found the file, that would be an O(n^2) operation - later files take much
longer to delete than the earlier ones. But McKusick's per process
namei cache avoids that by starting each scan where the previous one
left off. For rm -r (or the INN's fastrm which was created precisely to
exploit this characteristic) eachfile removed is just after the previous
one, so is found very quickly (the operation is actually O(s) on the
size of the directory, rather than the number of files being removed).
This makes no difference to 'rm *' and other random operations, as by
definition, with random input, it doesn't matter where you start, it
will always take (on average) a half directory scan.
| Could the ffs code be made to cope with directories that get truncated
| from the _front_ even if that means they're technically sparse files?
| Then unlink() could trim blocks at the front of directories when they
| empty out, thus skipping to the meat of the directory much faster.
It could, though last time I looked, kernels panic'd when faced with holy
directories. That isn't supposed to happen. That could be fixed with
little pain however. However before doing so, you really need to determine
if that small effort (and lost diagnostic ability) would give enough gain
to be worth the bother. This means a comprehensive examination of just
how directories actually behave in real systems, and whether enough cases
ever actually occur where you would get any real win out of doing this to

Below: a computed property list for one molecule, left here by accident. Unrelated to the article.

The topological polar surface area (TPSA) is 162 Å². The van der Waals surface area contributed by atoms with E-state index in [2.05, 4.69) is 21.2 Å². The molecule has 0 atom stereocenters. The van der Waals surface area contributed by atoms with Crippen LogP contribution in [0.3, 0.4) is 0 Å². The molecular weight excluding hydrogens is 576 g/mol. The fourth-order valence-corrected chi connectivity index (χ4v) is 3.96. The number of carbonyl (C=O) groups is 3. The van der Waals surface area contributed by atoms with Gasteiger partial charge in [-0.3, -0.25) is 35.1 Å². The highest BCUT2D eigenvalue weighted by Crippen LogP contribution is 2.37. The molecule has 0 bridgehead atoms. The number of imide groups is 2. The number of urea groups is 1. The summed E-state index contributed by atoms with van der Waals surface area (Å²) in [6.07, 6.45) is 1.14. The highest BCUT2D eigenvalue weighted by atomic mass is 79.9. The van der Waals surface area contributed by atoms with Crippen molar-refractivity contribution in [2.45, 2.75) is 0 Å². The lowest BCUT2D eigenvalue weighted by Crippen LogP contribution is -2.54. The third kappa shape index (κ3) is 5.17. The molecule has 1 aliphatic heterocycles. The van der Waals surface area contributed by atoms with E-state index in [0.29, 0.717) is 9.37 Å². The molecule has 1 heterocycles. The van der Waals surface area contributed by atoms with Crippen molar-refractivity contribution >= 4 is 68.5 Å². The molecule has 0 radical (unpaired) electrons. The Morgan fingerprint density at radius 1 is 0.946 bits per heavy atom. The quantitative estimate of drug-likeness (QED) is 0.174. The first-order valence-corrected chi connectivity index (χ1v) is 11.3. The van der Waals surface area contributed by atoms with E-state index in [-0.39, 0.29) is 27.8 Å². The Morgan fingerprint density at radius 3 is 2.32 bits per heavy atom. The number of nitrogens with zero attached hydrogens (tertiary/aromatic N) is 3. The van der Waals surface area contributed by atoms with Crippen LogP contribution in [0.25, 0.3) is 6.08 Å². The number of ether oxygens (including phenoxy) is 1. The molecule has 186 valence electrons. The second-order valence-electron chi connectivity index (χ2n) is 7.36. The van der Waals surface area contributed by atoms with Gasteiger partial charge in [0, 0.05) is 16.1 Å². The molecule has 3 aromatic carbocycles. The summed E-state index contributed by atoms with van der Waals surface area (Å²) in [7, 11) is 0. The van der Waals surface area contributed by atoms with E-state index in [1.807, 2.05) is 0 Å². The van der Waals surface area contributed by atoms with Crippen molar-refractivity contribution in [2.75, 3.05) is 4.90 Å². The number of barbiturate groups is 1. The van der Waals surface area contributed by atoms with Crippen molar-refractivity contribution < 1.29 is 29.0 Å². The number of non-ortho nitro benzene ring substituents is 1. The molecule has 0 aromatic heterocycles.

justify the cost. That means directories that grow lots of files which
are slowly removed (and not replaced) in approximately the order in which
they're added. If the concern is 'rm *' then 'rm -r .' gets you the
per process namei cache win, which is much better, so there's no win there.
For other cases, I can't really think of a directory which grows lots of
files, which are then all removed more or less in order (with no new ones
being created which would require that any holes made be filled again).
| Seems to me that an atomic operation could be provided that does some
| amount of O(1) garbage collection (like finding the first empty slot
| in a directory, and moving the first non-empty slot into it) and
| returns a boolean to let you know if you should call again or move on.
Sure - but it is a change of directory semantic to the applications.
| While I agree that the kernel deciding to do it is infinitely worse, I
| don't really agree that it's OK because a human decided to do it. As a
| programmer I would much rather have some guarantees about not seeing
| the same file twice. I seem to recall having problems with 'ps' not
| giving real snapshots of the process table either.
Sure. But what you're discussing is what the semantics ought to be.
That's a fine discussion to have. Right now what concerns me more is
that no-one goes altering the semantics that we have (attempting to optimise
something which very probably doesn't need much optimisation).
There's no question but there are race conditions around, but they're all
ones which have been around since day 1, and which we have become accustomed
to. That doesn't mean they're good - but when they're a problem, they
can generally be avoided.